Madagascar culture has many different ethnic groups. Each has their own beliefs and customs such as taboo and magic. Their staple diet is rice.
I spent 18 days in Madagascar. During this time I visited: Morondava, Bekopaka, Antsalova, Tsingy. Then Bemaraha National Park, Andasibe National Park, Mantadia National Park, Ambatolampy, Ranomafana, Ranomafana National Park. As well as Ambositra, Ranohira, Anja Park, Ambalavao. Isalo National Park, Toliara, Zombitse National Park, Reniala National Park, Ifaty.
Apart from the main streets in Tana, and a few paved roads in outlying cities, most roads are in very poor condition. Only 11% of roads are paved. They are narrow, winding, and full of potholes. One-lane bridges, gravel, cobblestone, and no streetlights, make night driving virtually impossible and strongly discouraged.
Most vehicles drive in the middle of the road and will only pull to one side when they see an oncoming vehicle. Roads are shared with huge trucks, cars, bicycles, people, livestock, bullock, or human drawn carts. All use the same road, making it very hazardous. The roads are littered with broken-down trucks that blocked roads, often at blind corners.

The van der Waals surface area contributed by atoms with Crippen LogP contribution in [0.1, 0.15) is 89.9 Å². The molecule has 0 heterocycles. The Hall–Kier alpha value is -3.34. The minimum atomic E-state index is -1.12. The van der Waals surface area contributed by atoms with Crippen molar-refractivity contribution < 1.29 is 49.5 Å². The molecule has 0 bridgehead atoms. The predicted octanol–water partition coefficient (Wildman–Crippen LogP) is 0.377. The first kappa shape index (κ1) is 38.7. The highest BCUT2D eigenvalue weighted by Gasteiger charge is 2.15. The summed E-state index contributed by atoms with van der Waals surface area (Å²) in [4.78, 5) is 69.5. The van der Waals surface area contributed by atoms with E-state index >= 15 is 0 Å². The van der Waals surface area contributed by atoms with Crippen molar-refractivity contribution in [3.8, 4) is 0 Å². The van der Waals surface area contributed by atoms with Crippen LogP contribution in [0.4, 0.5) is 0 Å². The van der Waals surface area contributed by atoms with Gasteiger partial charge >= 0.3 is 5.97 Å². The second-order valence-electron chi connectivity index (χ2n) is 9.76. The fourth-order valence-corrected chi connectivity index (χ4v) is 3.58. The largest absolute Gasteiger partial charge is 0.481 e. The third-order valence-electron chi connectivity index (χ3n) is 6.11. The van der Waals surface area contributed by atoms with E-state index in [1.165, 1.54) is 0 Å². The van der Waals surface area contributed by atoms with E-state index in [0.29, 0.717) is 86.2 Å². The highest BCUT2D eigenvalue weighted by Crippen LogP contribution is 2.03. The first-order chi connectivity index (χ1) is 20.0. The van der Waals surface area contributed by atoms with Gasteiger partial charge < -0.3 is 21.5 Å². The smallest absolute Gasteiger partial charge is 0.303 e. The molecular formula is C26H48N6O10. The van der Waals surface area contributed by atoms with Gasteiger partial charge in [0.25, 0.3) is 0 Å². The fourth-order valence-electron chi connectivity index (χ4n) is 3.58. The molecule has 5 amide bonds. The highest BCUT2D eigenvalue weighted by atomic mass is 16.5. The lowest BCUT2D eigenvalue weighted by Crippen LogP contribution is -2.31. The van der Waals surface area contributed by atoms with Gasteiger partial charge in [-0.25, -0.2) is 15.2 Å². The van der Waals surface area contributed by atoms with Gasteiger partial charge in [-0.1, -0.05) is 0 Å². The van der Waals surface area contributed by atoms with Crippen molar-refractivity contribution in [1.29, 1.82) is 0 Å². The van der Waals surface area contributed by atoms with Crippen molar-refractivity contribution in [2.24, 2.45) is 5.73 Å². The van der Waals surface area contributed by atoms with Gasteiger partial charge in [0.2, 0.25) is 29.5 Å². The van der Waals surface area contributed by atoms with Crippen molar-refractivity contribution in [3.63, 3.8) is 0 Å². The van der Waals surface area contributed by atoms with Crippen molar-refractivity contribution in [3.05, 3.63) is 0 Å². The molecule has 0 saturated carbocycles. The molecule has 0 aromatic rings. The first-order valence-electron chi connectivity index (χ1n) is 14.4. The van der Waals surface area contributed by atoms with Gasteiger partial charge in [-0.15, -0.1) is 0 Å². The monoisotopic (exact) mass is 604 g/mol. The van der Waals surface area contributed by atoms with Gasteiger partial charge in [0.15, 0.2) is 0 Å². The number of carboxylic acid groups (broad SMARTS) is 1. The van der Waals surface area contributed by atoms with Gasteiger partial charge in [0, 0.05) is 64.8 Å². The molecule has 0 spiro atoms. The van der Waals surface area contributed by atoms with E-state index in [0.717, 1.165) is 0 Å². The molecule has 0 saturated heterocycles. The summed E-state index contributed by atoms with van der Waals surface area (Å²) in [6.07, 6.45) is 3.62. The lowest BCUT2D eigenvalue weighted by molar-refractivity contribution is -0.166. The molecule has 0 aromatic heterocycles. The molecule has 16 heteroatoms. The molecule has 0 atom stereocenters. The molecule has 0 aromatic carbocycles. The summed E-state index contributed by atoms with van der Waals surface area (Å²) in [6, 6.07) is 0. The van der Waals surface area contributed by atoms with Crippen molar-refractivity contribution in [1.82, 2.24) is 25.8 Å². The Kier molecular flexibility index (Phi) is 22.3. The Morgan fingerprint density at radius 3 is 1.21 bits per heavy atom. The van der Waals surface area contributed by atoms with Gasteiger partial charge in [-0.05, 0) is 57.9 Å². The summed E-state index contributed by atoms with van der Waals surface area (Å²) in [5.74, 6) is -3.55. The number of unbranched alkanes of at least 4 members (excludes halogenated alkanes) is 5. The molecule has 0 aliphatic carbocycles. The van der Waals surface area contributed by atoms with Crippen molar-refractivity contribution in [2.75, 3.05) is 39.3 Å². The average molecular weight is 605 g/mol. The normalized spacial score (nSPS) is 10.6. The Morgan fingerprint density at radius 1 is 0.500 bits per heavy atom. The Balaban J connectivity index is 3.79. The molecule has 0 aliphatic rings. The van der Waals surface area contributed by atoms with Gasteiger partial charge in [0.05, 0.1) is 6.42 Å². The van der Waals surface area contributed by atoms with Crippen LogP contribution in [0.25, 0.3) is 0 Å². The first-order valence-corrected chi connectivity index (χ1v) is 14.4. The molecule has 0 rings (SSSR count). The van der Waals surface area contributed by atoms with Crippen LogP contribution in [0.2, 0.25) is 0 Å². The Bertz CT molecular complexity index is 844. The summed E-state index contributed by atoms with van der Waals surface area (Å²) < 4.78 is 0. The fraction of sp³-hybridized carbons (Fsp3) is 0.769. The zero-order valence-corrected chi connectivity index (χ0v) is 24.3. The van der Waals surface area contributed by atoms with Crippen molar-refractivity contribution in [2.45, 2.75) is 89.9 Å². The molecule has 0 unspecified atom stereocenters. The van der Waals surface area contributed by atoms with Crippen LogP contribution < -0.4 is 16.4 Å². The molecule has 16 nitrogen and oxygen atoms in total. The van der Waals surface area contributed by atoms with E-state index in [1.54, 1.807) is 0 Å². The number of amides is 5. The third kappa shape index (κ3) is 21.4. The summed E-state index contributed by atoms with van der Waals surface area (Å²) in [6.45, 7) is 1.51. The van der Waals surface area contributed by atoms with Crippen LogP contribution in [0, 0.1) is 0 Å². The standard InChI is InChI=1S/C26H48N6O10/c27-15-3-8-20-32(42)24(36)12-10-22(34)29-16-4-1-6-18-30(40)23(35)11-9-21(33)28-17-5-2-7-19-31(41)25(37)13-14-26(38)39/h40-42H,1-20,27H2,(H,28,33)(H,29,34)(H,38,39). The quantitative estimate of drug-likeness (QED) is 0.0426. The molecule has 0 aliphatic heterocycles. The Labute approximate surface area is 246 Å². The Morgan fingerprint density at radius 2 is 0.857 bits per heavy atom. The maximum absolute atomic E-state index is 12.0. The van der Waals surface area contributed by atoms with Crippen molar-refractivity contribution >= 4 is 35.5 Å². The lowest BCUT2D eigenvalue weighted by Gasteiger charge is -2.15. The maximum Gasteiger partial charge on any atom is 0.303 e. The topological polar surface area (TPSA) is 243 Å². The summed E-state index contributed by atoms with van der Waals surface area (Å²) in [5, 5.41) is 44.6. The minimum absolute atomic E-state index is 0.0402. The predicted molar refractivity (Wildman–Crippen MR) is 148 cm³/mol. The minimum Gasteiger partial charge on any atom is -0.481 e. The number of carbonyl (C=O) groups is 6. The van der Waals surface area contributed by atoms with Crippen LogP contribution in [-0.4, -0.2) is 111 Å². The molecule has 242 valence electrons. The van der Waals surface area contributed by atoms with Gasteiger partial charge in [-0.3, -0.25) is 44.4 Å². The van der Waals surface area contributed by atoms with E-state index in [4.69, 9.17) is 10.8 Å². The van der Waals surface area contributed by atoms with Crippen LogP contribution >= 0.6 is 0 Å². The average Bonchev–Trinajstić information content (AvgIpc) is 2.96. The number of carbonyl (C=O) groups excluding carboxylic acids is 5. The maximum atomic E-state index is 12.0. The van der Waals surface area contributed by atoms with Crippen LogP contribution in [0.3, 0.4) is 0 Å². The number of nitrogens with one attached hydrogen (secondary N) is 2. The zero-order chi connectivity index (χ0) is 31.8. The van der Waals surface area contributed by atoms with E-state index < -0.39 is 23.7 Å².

Pedestrian crossings, traffic lights, road signs, street names, and the concept of giving way is non-existent. There is almost no public transport. However, Madagascar is a dream holiday destination as it has been relatively untouched and unspoiled by the western world and tourism. Amazing landscapes, animals, culture, and friendly and welcoming people, make it a joy to visit.
The highlight for me were the lemurs (means ‘ghost’ in Latin). They are very elusive and mostly prefer to stay high up in the trees looking down at us! This makes it quite challenging to get a good glimpse of them and, even more, difficult to photograph. Native to Madagascar, there were originally 101 species, of which, only 50 species are left. Sadly, most of them are endangered or vulnerable.
The ring-tailed lemur is the most iconic of the lemur species. Lemurs are a protected species in Madagascar, unfortunately, many of them continue to be lost due to habitat destruction (deforestation) and hunting. They are enchanting animals. Highly interesting and at times display amusing behaviors. They also make interesting sounds, jumping between trees at lightning speeds.